up. He took them on holidays to Vienna and Whittingehame, showing them
the places where he had lived. He also expressed to them the distance
that he felt between his adult and his younger self. Part of the gap concerned
religion. According to his youngest child, Veronica, 'my father was not
a believer in any religion. He took my brothers to Shul but only to give
them the choice of having a religion. They reported "knowing that
he didn't believe so why should they?" The fact that he requested
cremation in his will goes totally against the Jewish religion. He said
that he lost his faith because of what happened to him.' Brian Pollard
confirms the important parts of this account. He describes attending a
Bar-Mitzvah preparation course between 1958 and 1961. After that he 'came
to dislike the whole idea of religion
neither my brother nor my
sister were involved in any of this.'
Following his second marriage, Sidney Pollard involved his new wife Helen in a similar process of re-awakening memory. As with his children, he was understated. Yet 'there was sadness there,' as Helen recalls, 'I have known a lot of people who came over as refugees. No-one had it tougher, but he never complained.' The most painful memories concerned his isolation on arrival in England. Helen Pollard takes up the story that she was told:
'On arrival, Sidney
was with a lot of Jewish children. They were sent to a disused Butlin's
holiday camp in East Anglia. It was December, some time like that. He
suffered from a bad attack of the measles. The camp was equipped for summer,
not winter. He only had one pair of socks. One day he got them wet, by
the next morning they were full of ice. It was so cold ... Every morning
families used to come and claim the children, but he was never claimed.
Each morning the names were called out.
All children fear
abandonment, and Pollard suffered this reality at its worst. We can understand
the pain that he must have felt as his fellow refugees were taken one
by one from the first camp to safety, while he remained. We also know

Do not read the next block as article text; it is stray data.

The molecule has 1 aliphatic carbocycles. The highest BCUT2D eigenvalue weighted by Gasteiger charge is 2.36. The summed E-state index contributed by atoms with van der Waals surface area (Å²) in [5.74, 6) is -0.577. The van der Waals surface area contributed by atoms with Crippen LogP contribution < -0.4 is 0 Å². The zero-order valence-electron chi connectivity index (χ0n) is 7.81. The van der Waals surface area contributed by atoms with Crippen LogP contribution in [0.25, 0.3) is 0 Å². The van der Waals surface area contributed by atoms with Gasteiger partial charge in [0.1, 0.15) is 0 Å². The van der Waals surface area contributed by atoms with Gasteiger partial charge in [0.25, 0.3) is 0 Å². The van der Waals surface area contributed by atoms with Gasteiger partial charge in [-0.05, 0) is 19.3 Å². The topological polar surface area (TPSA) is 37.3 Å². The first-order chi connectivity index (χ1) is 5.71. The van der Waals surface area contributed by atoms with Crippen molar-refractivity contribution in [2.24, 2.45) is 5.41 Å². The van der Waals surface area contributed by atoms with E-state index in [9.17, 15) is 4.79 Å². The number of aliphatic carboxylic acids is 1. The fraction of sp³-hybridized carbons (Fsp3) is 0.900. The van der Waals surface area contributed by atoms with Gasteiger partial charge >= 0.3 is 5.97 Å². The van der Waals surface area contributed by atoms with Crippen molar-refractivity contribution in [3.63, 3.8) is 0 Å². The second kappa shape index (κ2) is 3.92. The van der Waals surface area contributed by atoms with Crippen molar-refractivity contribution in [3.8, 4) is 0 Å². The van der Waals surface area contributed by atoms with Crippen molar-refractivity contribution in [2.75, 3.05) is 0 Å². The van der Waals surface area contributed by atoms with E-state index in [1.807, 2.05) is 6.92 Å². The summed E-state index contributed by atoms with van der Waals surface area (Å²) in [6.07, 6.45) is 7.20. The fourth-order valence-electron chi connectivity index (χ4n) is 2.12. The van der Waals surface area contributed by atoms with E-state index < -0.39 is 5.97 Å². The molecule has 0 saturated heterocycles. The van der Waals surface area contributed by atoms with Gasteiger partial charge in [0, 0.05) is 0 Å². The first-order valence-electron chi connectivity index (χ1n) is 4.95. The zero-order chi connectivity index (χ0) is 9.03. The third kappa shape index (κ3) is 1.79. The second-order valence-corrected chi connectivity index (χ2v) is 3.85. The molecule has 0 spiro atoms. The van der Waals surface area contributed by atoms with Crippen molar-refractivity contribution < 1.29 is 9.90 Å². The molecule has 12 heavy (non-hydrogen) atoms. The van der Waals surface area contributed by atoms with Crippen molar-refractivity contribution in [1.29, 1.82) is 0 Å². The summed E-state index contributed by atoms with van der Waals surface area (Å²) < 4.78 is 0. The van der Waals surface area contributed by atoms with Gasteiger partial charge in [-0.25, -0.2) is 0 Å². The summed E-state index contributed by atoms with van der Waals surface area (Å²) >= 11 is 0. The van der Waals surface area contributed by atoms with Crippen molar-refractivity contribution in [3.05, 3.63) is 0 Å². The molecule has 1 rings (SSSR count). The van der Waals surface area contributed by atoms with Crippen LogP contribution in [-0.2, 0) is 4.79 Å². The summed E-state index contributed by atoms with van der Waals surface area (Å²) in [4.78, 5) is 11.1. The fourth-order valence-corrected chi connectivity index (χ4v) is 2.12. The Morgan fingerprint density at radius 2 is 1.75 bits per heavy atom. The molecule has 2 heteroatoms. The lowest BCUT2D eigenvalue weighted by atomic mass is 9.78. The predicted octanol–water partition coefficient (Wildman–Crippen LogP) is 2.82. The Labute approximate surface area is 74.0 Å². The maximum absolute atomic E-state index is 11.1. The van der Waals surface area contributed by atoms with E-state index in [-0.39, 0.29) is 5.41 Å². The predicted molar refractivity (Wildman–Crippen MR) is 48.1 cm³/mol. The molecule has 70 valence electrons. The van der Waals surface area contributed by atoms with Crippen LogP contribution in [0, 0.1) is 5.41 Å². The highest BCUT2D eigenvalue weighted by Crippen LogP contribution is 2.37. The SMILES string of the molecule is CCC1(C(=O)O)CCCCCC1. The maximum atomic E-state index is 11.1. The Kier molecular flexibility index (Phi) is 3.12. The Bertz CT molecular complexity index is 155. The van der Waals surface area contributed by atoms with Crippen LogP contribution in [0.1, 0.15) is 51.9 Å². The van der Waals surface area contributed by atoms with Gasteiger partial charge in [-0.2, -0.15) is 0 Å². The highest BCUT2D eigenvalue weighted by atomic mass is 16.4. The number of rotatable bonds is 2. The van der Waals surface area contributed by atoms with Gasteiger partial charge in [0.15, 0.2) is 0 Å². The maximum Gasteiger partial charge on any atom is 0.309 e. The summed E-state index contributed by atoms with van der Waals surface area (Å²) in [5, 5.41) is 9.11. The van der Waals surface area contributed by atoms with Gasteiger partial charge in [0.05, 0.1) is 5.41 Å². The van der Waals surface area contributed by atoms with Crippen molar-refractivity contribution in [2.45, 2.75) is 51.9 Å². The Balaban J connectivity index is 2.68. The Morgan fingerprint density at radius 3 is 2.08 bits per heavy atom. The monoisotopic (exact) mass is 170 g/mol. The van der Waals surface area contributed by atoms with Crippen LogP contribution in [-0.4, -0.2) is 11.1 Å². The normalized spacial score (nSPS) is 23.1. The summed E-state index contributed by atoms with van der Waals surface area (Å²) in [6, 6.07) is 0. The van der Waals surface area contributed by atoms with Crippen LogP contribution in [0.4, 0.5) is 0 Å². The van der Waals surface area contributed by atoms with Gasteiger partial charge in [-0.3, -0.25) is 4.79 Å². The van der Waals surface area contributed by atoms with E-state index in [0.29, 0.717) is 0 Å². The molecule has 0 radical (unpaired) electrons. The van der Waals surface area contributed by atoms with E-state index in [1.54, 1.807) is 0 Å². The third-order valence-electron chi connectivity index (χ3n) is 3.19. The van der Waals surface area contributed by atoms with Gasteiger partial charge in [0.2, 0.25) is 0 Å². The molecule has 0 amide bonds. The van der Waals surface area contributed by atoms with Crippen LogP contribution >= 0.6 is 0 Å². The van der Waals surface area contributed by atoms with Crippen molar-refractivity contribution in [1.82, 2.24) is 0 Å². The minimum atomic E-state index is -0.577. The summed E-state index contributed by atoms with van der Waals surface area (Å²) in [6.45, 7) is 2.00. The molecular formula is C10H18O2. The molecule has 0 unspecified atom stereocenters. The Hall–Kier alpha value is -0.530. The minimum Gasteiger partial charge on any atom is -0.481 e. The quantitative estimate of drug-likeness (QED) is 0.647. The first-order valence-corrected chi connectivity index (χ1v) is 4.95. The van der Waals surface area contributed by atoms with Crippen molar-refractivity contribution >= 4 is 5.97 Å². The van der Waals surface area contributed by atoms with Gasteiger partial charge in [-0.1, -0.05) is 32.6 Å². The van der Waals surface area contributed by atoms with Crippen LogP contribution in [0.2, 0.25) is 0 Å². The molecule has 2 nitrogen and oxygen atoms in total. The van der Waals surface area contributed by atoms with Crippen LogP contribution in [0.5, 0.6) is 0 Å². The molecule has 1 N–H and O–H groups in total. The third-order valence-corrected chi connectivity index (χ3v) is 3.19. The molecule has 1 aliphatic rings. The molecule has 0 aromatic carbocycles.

that Pollard was not unique in his experience. Other refugee children
have complained of the petty cruelties, which they suffered, including
the teasing of their accents, or of the way they dressed or looked, all
of which intensified the sense of isolation they felt living in their
In his adult life,
Pollard's experiences remained typical of his generation. We can see Pollard
as one number of Central European intellectuals, who were both socialists
and Jews. Over time Sidney Pollard's Marxist tended to lose its edge,
as it did for many of his contemporaries, but a strong commitment to the
values of pre-Marxist socialism remained. His choice of labour history
reflected his identification with the industrial working class. 'It was
natural for me to determine to write the history of the workers themselves,
to sketch their lives from their own point of view.' Sidney Pollard contributed
to histories of the Sheffield Trades Council, and corresponded with Labour
MPs. He also identified with the co-operative movement. Pollard spoke
at co-operators' rallies and offered his own thoughts as to how the campaign
should develop. Pollard was able to explain his sympathy for this cause
in terms of its consensual approach. It was 'of the few movements who
have no real enemies'. As he wrote in his memoir, 'Co-operation, unlike
trade unionism, is non-confrontational and combines practical achievement
with an inspiring ideal.'
Would it be right
to assume that ethnicity became more important to him, in place of active
left-wing politics? Pollard's memoir discounts this possibility, 'any
feeling of Jewishness has long since dropped away - except when Jews are
persecuted for their race'. Indeed Pollard's correspondence rarely mentions
Judaism, or the Jews as a people. There is however one passage in his
correspondence with Yehuda Don, in which Sidney Pollard reflects on his
friend's explanations for the different economic conduct of Jews and non-Jews.
'I am not too happy with much of the argumentation commonly used to explain
Jewish difference, especially since there are always, as you note, huge
and conspicuous exceptions.' The argument may have been technical, but
the underlying politics were clear. Yehuda Don was looking for factual
evidence to establish claims of Jewish particularity. Pollard preferred
to see Jewish people as belonging to something universal.
'Instead of developing out of the background of the richest and in many ways most advanced regions such as London and the Home Counties, Bristol or East Anglia the great spurt in technological, economic and social change which we term the Industrial Revolution had its origins, rather surprisingly, in the main in parts of the country which may be termed "marginal"'.